"We're not there yet," said the COP26 chair as the summit drew to a close. Here are some of the key takeaways as Day 11 wraps up.
It's almost crunch time at COP26 with less than 24 hours left until negotiations to find a deal that will help limit global warming to 1.5 degrees Celcius are due to end.
Here is what you need to know as Day 11 wraps up:
1. US-China deal on climate sparks moderate optimism at COP26
Waves of tentative optimism were sweeping through COP26 today after the US and China announced a bilateral deal to redouble their climate efforts.
The joint statement issued by Washington and Beijing called for "enhanced climate action in the 2020s", including a new, stronger emission cuts target in 2025 and a pledge by China to follow the US lead in slashing methane emissions.
UN Secretary-General Antonio Guterres and others hailed it as "an important step in the right direction."
But some analysts thought the deal "lacked meat" on concrete commitments besides those on methane.
2. 'We're not there yet,' says COP26 chair as negotiations on cover deal continue
Difficult negotiations involving almost 200 countries continued in Glasgow after a draft cover deal was released yesterday.
"We're not there yet. There is still much more work to be done," said COP26 chairman Alok Sharma as he briefed delegates on the progress of the talks, urging another “gear shift” in the final hours of the summit.
Meanwhile, UN chief Antonio Guterres said today that the goal of limiting global warming to 1.5C was "on life support,'' with COP26 talks so far not reaching any of the UN’s three goals.
The UK presidency said it planned on publishing the next draft of the cover deal overnight, with a new meeting of ministers planned for tomorrow morning.
COP26 is due to end on Friday evening, but an extension has not been ruled out.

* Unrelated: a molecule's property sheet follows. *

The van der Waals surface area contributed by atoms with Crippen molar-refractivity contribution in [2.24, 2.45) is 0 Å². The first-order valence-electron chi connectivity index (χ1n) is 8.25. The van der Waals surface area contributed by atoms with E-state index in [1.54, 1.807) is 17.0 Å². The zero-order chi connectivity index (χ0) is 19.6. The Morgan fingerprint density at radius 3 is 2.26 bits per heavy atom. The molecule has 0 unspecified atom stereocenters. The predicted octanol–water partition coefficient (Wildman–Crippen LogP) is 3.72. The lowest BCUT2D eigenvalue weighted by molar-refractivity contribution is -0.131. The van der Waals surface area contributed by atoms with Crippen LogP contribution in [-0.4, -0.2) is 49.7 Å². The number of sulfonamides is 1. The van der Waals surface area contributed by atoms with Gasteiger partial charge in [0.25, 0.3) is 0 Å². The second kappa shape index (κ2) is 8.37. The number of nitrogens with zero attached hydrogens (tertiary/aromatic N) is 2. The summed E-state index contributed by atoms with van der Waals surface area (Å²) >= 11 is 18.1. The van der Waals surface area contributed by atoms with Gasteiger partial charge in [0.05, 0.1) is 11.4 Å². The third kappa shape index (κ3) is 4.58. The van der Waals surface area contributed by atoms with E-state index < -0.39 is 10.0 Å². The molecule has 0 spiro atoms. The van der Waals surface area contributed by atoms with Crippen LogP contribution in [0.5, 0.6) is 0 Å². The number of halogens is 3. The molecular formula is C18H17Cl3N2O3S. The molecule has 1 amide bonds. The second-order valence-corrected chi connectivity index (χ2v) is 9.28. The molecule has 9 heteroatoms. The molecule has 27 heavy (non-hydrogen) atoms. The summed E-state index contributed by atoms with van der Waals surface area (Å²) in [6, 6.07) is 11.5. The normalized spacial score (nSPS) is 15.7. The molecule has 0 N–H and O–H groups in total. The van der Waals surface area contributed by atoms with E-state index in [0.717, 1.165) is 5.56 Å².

3. Denmark and Costa Rica launch ambitious alliance to phase out oil and gas
Denmark and Costa Rica launched an ambitious alliance today to phase out oil and gas.
Six full members, France, Greenland, Ireland, Quebec, Sweden and Wales also joined the group known as the 'Beyond Oil and Gas Alliance' (BOGA).
California, Portugal and New Zealand have also joined as associate members, while Italy will become a "Friend of BOGA."
Campaigners hailed the move as a "turning point" while urging more countries to join.
"The creation of this alliance puts to shame claims of climate leadership among countries like the United Kingdom, Norway, the United States, and Canada, all of which have yet to answer this simple question: Where is your plan to stop producing the fossil fuels that are driving the climate crisis?" asked Romain Ioualalen of Oil Change International.
"If this alliance can convince more countries and regions to join, isolates laggards, and pushes its members towards more ambition, then it will be a success," he added.
4. EU criticised for allegedly backing €13bn worth of gas projects
Climate activists slammed the EU for alleged plans to back €13 billion worth of gas projects in its latest list of Projects of Common Interest.
“For the EU to be talking about climate leadership while pumping billions of euros of public money into fossil gas reeks of hypocrisy," said Nick Bryer, 350.org’s European Campaigns Director.
“Exiting out of coal, for a number of member states, will have to happen through an intermediary phase using natural gas,” said the EU's Vice-President Frans Timmermans at a press conference.
He added that the bloc would seek to ensure the pipelines could in the future be used for clean fuels such as hydrogen.
5. COP 26 focus turns on sustainable urban life on Cities Day
On Cities Day, the summit turned its focus to building sustainable urban centres. Over two thirds — 68% — of the global population is projected to live in cities by 2050, according to UNFCC.
“Climate change is a challenge that can’t be solved by federal governments alone," said Michael Bloomberg, UN Secretary-General’s Special Envoy for Climate Ambition and Solutions.
"It will also take cities and states, businesses and universities, tribal nations and faith organisations, and everyone in between - because this is an all-hands-on-deck situation," he added.
Cities Day was marked with the usual raft of financial pledges, including £27.5 million (€32 million) from the UK to "support cities across Africa, Asia and Latin America to take climate action and create a sustainable future."